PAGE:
Plan for the Probable; Prepare for the Possible-media-1

Almost nothing in life is certain or guaranteed; many times things don’t go quite according to plan. A healthy dose of bad luck can cause even the most carefully constructed retirement plan to go awry. It’s smart to review your retirement plan regularly to be sure that you are on the right track toward reaching your financial goals. It will also serve you well to prepare for the times when things do not go according to plan.

Are You Ready for Retirement?

According to an April 2015 Gallup poll, the number one financial worry of Americans today is that they will outlive their money during retirement. Even high-income earners with substantial retirement savings have concerns about running out of money during retirement. Your dreams of owning a beachfront house or taking a cruise around the world could be disrupted if you run through your savings more quickly than you planned. A serious illness could drain your retirement savings or a big drop in the stock market could cut your net worth in half. How will you handle life’s unpredictable moments?

Possible #1: Outliving Your Life Expectancy

No one knows how long they may live so it is always better to overestimate rather than underestimate how much money you will need during your retirement. According to the Social Security Administration, a couple age 65 has a 47 percent chance that at least one of them will live to age 90. If you beat the odds and live 10 years beyond your life expectancy, the extra money you put into your retirement savings can be the cushion you need to maintain your lifestyle. Ideally, you’ll want to generate enough income to pay your regular expenses. In order to not outlive your money, you should reduce your withdrawal rate to make your principal last well beyond your life expectancy.

Possible #2: Loss of Purchasing Power

Putting all your money in a “safe” low-interest bearing account can work against you when considering the effects of inflation. Inflation reduces your purchasing power, because a dollar in the future is worth less than a dollar today. At a modest inflation rate of 3 percent per year, the cost of living will double in 23 years. To protect against a weakening dollar, a portion of your retirement savings must be in investments that have growth potential and earn an average return in excess of the inflation rate.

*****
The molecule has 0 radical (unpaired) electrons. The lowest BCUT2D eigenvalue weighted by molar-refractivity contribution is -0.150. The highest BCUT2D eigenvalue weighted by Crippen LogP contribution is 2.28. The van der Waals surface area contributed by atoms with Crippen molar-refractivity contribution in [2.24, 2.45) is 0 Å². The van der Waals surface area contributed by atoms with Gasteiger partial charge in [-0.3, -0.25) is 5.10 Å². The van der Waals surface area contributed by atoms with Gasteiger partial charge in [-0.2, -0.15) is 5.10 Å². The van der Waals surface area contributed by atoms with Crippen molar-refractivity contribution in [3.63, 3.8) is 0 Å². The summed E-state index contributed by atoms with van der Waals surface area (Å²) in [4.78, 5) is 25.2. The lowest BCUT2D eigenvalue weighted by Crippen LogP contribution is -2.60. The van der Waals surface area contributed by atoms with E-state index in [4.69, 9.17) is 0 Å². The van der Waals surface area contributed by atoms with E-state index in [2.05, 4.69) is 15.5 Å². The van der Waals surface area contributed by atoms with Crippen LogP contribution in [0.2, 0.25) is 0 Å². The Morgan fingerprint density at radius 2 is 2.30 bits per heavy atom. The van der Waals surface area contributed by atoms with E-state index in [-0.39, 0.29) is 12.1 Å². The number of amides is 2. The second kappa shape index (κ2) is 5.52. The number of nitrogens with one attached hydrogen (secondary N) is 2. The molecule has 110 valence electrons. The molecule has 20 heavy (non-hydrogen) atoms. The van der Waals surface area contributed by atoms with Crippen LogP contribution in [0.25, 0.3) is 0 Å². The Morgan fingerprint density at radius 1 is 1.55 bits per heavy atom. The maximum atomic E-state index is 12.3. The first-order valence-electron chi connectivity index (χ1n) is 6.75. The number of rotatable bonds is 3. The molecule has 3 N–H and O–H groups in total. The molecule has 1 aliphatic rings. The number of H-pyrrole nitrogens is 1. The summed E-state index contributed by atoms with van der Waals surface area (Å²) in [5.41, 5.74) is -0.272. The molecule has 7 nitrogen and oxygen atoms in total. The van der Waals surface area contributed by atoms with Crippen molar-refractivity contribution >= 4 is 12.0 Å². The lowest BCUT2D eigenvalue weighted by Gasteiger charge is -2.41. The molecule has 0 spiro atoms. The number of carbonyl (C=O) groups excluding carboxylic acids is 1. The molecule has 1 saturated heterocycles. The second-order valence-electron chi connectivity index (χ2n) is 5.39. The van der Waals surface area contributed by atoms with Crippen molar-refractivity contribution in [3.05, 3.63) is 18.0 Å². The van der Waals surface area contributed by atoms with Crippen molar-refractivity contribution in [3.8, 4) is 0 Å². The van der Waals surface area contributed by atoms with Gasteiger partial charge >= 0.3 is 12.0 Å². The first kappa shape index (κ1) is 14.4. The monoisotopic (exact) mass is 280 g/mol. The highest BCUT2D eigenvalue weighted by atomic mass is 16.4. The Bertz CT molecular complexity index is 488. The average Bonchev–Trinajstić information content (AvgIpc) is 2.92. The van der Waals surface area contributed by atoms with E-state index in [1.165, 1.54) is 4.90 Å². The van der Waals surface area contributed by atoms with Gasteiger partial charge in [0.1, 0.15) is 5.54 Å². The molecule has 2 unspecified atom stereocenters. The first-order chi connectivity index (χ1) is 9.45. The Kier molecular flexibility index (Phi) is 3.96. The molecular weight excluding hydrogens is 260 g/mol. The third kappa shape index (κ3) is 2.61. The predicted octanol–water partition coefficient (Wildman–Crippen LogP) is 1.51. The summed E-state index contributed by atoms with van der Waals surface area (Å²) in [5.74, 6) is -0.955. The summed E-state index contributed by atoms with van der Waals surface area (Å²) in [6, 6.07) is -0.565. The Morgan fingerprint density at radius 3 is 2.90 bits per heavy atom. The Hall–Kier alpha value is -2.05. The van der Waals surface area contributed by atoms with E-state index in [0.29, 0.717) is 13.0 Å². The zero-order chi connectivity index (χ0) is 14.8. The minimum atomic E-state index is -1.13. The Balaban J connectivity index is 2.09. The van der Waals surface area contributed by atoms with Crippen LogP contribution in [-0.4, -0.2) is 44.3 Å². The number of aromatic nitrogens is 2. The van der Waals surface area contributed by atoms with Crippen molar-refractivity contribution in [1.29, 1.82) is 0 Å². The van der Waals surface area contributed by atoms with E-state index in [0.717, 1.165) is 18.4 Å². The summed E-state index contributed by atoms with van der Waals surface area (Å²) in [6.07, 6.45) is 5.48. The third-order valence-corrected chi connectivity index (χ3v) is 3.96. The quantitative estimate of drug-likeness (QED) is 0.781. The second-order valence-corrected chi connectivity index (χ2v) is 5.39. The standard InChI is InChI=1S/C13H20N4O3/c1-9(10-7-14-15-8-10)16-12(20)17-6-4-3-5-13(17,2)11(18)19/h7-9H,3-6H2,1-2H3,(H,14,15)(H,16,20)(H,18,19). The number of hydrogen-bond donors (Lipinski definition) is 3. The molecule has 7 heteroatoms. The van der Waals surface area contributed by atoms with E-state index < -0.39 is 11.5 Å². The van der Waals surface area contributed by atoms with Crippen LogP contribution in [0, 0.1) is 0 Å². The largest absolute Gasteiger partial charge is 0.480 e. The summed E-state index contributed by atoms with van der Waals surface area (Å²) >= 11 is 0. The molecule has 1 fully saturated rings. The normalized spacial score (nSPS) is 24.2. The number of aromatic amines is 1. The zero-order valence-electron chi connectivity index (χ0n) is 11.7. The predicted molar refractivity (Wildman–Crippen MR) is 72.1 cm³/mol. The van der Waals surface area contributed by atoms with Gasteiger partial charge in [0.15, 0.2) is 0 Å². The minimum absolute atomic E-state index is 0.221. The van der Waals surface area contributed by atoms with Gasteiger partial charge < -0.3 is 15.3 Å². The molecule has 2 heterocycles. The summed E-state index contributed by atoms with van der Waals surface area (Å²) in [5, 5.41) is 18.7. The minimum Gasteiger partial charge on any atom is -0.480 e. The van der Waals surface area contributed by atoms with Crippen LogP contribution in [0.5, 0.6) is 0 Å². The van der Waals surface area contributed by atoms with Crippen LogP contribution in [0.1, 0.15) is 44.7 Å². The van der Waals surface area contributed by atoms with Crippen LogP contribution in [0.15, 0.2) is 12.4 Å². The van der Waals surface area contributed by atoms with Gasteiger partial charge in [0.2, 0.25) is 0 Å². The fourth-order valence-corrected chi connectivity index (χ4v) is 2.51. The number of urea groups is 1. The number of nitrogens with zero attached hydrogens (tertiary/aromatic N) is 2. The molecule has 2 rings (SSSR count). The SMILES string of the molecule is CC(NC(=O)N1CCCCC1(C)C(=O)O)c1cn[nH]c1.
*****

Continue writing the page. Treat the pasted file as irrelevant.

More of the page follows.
Possible #3: A Prolonged Decline in the Stock Market

You should be prepared for the possibility of a serious decline or prolonged below-average returns in the stock market by being diversified and having an appropriate risk-adjusted portfolio. To protect your wealth, your portfolio should be allocated among a variety of diversified assets and complementary strategies to reduce severe fluctuations without giving up the potential for returns.

Possible #4: A Major Medical Problem

As you get older, you can expect to have more health issues than when you were younger. Medicare does not cover all hospital bills, doctors, or prescription drugs that you may need. To guard against costly out-of-pocket medical expenses, you can invest in supplemental health insurance that helps pay for costs that Medicare does not cover. Considering taking steps today to improve your long-term health prospects by eating healthy and exercising regularly.

Possible #5: The Need for Long-term Care

Most of us will eventually need assistance with basic daily activities and some people may wind up in expensive nursing homes. For women, the likelihood of needing some form of long-term care stands around 70 percent. To guard against this very possible expense,  budget it into your retirement plan. Your financial advisor can help you decide whether it is better for you to self-insure or to buy a long-term care insurance policy.

Possible #6: The Desire to Leave a Legacy

If your desire is to leave a legacy to your heirs, cut back on spending but don’t live like a pauper. You can designate a portion of your assets to create a lasting legacy. Life insurance can also help you provide a legacy.

Possible #7: An Early Death

An early death can have profound emotional and financial effects on those left behind. Understand the impact that the premature death of you or your spouse will have on the surviving spouse. Most likely, income and expenses will change. Retirement benefits from social security and pensions will certainly be reduced. Will your surviving spouse be able to maintain their standard of living on this reduced income? Don’t forget about final expenses. Prepare for the unexpected by having an adequate amount of cash in reserve and consider purchasing life insurance to cover lost income.

At First Coast Wealth Advisors, we work with you to first identify your retirement goals and then to create a plan to achieve those goals. Let us help you build a secure future – give us a call today for your financial check-up.